Electric boat charging station (photo by Ralph Elliott)

Thanks to the Traverse Ticker for this:

An electric boat charging “corridor” in the waters of northern Michigan. Research and development around game-changing maritime technologies, happening right here in Traverse City. A local cluster of manufacturers dedicated to modernizing the boating industry and reducing its reliance on fossil fuels. These are a few possibilities that Traverse Connect President and CEO Warren Call cites as possible outcomes of a new state-backed grant program that’s focusing all its early efforts on the northern Michigan area. If all goes well, Call says, that program could help define the next chapter of economic development and prosperity for Traverse City businesses and the people who live and work here.

The Fresh Coast Maritime Challenge, announced earlier this month by Governor Gretchen Whitmer, is a competitive grant program that invites companies to apply for state funding to help advance the decarbonization and electrification of watercraft and marinas throughout the state. A press release from the Michigan Economic Development Corporation (MEDC) describes the effort as “a first-of-its-kind program in the United States that puts Michigan at the forefront of future-proofing sustainable maritime transportation including recreational boating activities, marina innovation, as well as commercial activities on the Great Lakes.”

The Challenge is an effort that involves some big-name departments – including the MEDC’s Office of Future Mobility and Electrification (OFME), the Michigan Department of Environment, Great Lakes, and Energy (EGLE), the Office of Outdoor Recreation Industry, the Michigan Department of Transportation (MDOT), and the Michigan Department of Natural Resources (DNR) – but it also has local ties. Traverse Connect is a key partner, and will work in tandem with those state entities to review grant applications and decide how state funding should be allocated.

Beyond just Traverse Connect’s seat on the judging panel, though, the Fresh Coast Maritime Challenge is kicking off with a laser focus on the northern part of the state. According to Camille Hoisington, Traverse Connect’s director of ecosystem development, “projects need to be based within the Michigan Prosperity Region 2” in order to be eligible for Challenge funding. “So, that’s our 10-county region,” she explains. “What that means is that the applicants themselves don’t need to be from this region, but they do need to be putting their projects in this region.” Grant sizes will be up to $150,000 each.

In Call’s view, this grant program is one of the first big boosts for an effort already brewing locally to establish Traverse City as a national (or even global) leader in the so-called “blue economy.”

Electric boating in Traverse City Northern Michigan (photo by Ralph Elliott)

“Under that blue economy heading, that includes what we’re doing with the Freshwater Research Center, as well as the lakebed mapping stuff that we’re doing with NMC,” Call tells The Ticker. Call and his team have been pushing to build a “fresh coast corridor,” or a network of state-of-the-art electric boat charging stations along the northern Michigan coastline. Such an asset would make the area’s waters navigable for people with electric boats – and could open other doors.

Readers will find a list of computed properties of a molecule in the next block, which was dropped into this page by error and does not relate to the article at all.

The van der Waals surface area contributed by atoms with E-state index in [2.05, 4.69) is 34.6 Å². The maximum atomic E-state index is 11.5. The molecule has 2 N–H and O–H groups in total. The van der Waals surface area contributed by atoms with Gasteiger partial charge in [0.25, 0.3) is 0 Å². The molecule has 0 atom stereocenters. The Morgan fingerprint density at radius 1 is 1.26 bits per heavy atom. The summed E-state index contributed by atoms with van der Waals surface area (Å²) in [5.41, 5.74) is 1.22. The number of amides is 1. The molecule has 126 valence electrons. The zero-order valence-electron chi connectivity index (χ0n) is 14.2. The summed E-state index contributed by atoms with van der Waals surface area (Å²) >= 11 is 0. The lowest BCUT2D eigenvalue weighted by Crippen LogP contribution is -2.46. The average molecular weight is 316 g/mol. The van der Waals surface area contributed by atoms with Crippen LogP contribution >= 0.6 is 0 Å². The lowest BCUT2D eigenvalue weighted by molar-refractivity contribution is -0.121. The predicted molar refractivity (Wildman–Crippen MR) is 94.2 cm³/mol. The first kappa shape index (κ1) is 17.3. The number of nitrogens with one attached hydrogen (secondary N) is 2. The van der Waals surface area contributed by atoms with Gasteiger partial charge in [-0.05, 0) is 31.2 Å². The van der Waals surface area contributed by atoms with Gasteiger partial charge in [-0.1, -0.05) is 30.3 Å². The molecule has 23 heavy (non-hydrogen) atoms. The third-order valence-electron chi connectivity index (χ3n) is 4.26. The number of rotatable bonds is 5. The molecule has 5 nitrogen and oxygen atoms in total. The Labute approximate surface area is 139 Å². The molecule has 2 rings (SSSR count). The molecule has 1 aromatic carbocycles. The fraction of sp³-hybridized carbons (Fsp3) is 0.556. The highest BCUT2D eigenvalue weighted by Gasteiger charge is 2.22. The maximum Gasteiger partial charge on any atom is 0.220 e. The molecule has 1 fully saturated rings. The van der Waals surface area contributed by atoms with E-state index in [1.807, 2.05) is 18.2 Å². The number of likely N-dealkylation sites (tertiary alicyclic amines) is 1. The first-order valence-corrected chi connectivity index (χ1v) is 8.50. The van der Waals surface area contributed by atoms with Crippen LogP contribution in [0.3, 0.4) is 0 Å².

Elk Rapids Marina has has a rapid charger [for electric boats],” Call says. “Northport has a rapid charger. Traverse City is working on getting their contract established for a rapid charger. So, in effect, we can be the first place in North America with a charging corridor. Obviously, that’s great for anyone that has an electric boat, and it’s great for any kind of tourism or hospitality. But really, our key interest here…is because we want to go after the research, development, production, manufacturing, etc. of this growing industry. That’s really what’s in it for us. We’re looking to plant a flag and put our region on the map as a place for these companies to locate.”

Eventually, the state will want to extend [the grant program] to all of Michigan,” Call says. “But right now, it is specifically our region.”

While grants must be focused around sustainable marine applications, Hoisington says potential uses for funding are rather expansive. Eligible projects could include the installation of electric charging stations at marinas, projects aimed at transitioning maritime vessels or fleets to alternative fuel sources, the establishment of full-fledged electric boat businesses in the region, or education and workforce development initiatives to increase the local talent pool in this industry niche.

Call says he’s already had conversations with boat manufacturers – ranging from startups and early-stage companies to major “well-established” brands – about the grant program. “Some would be interested in locating a small aspect of a bigger operation here,” he says. “Some of the early-stage companies might even locate their production or assembly facilities here.”

One example is Hercules Marine, an early-stage company that makes a state-of-the-art electric drive system described by the company as “revolutionary in its approach” of bringing “more horsepower, more efficiency, [and] more control” to the electric boating experience. Another early-stage company looking at the grant program is Lilypad Labs, which makes entirely solar-powered boats. Among the bigger companies looking at Traverse City as an option is Mercury Marine, known for electric boating propulsion systems that offer quick acceleration, quiet performance, and minimal maintenance. Beyond boat manufacturers, Call says Michigan Tech “is looking at this grant program and may submit an application to conduct a research project related to marine electrification” in the Grand Traverse area.

Applications for the grant program are due May 12.

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